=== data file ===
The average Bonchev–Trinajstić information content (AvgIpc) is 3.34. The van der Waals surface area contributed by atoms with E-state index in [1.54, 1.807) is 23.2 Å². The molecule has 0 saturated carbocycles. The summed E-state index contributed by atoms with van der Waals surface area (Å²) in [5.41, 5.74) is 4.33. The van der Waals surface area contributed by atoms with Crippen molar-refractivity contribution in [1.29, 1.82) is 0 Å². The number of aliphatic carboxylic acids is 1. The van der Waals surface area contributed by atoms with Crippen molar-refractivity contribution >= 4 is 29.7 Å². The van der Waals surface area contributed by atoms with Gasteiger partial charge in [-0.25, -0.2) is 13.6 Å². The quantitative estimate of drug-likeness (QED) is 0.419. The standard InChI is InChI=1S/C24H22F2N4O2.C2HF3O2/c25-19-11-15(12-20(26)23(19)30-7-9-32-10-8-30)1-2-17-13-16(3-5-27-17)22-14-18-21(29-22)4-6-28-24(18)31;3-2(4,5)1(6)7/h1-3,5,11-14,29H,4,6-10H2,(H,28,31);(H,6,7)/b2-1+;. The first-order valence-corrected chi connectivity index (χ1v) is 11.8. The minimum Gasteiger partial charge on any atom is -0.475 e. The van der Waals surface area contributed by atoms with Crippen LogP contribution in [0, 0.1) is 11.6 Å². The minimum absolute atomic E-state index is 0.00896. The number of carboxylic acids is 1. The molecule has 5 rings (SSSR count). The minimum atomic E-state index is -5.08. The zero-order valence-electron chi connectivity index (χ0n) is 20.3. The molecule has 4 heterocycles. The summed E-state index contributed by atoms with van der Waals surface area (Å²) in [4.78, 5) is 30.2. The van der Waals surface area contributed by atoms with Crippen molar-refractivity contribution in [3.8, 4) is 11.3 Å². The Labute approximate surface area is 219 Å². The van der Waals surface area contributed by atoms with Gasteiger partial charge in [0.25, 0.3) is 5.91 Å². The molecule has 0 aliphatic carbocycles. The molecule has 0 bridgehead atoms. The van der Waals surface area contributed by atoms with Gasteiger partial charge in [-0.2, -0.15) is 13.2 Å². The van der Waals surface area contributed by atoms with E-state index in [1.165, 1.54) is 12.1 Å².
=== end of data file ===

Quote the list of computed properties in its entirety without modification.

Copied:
The average Bonchev–Trinajstić information content (AvgIpc) is 3.34. The van der Waals surface area contributed by atoms with E-state index in [1.54, 1.807) is 23.2 Å². The molecule has 0 saturated carbocycles. The summed E-state index contributed by atoms with van der Waals surface area (Å²) in [5.41, 5.74) is 4.33. The van der Waals surface area contributed by atoms with Crippen molar-refractivity contribution in [1.29, 1.82) is 0 Å². The number of aliphatic carboxylic acids is 1. The van der Waals surface area contributed by atoms with Crippen molar-refractivity contribution >= 4 is 29.7 Å². The van der Waals surface area contributed by atoms with Gasteiger partial charge in [-0.25, -0.2) is 13.6 Å². The quantitative estimate of drug-likeness (QED) is 0.419. The standard InChI is InChI=1S/C24H22F2N4O2.C2HF3O2/c25-19-11-15(12-20(26)23(19)30-7-9-32-10-8-30)1-2-17-13-16(3-5-27-17)22-14-18-21(29-22)4-6-28-24(18)31;3-2(4,5)1(6)7/h1-3,5,11-14,29H,4,6-10H2,(H,28,31);(H,6,7)/b2-1+;. The first-order valence-corrected chi connectivity index (χ1v) is 11.8. The minimum Gasteiger partial charge on any atom is -0.475 e. The van der Waals surface area contributed by atoms with Crippen LogP contribution in [0, 0.1) is 11.6 Å². The minimum absolute atomic E-state index is 0.00896. The number of carboxylic acids is 1. The molecule has 5 rings (SSSR count). The minimum atomic E-state index is -5.08. The zero-order valence-electron chi connectivity index (χ0n) is 20.3. The molecule has 4 heterocycles. The summed E-state index contributed by atoms with van der Waals surface area (Å²) in [4.78, 5) is 30.2. The van der Waals surface area contributed by atoms with Crippen molar-refractivity contribution in [3.8, 4) is 11.3 Å². The Labute approximate surface area is 219 Å². The van der Waals surface area contributed by atoms with Gasteiger partial charge in [0.25, 0.3) is 5.91 Å². The molecule has 0 aliphatic carbocycles. The molecule has 0 bridgehead atoms. The van der Waals surface area contributed by atoms with Gasteiger partial charge in [-0.2, -0.15) is 13.2 Å². The van der Waals surface area contributed by atoms with E-state index in [1.165, 1.54) is 12.1 Å².